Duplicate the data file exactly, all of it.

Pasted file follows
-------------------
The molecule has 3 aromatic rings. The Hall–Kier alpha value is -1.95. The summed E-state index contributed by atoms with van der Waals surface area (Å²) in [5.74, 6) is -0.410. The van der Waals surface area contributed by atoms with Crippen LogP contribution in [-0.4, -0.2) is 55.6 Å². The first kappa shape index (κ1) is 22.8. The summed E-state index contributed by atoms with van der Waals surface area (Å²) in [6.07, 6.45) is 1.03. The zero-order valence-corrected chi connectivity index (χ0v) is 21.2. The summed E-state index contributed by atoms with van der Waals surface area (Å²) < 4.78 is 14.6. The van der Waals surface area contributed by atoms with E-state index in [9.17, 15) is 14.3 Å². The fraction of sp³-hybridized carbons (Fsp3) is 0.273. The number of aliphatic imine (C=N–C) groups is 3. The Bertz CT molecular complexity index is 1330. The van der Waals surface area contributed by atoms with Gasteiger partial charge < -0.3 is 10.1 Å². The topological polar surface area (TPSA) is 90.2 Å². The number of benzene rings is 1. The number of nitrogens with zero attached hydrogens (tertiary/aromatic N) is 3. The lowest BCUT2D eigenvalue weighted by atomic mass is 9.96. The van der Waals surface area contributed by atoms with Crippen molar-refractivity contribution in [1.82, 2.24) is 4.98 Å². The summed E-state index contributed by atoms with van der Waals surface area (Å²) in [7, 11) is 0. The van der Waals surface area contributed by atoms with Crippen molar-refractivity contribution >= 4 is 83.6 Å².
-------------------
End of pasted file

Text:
The molecule has 3 aromatic rings. The Hall–Kier alpha value is -1.95. The summed E-state index contributed by atoms with van der Waals surface area (Å²) in [5.74, 6) is -0.410. The van der Waals surface area contributed by atoms with Crippen LogP contribution in [-0.4, -0.2) is 55.6 Å². The first kappa shape index (κ1) is 22.8. The summed E-state index contributed by atoms with van der Waals surface area (Å²) in [6.07, 6.45) is 1.03. The zero-order valence-corrected chi connectivity index (χ0v) is 21.2. The summed E-state index contributed by atoms with van der Waals surface area (Å²) < 4.78 is 14.6. The van der Waals surface area contributed by atoms with E-state index in [9.17, 15) is 14.3 Å². The fraction of sp³-hybridized carbons (Fsp3) is 0.273. The number of aliphatic imine (C=N–C) groups is 3. The Bertz CT molecular complexity index is 1330. The van der Waals surface area contributed by atoms with Gasteiger partial charge < -0.3 is 10.1 Å². The topological polar surface area (TPSA) is 90.2 Å². The number of benzene rings is 1. The number of nitrogens with zero attached hydrogens (tertiary/aromatic N) is 3. The lowest BCUT2D eigenvalue weighted by atomic mass is 9.96. The van der Waals surface area contributed by atoms with Crippen molar-refractivity contribution in [1.82, 2.24) is 4.98 Å². The summed E-state index contributed by atoms with van der Waals surface area (Å²) in [7, 11) is 0. The van der Waals surface area contributed by atoms with Crippen molar-refractivity contribution >= 4 is 83.6 Å².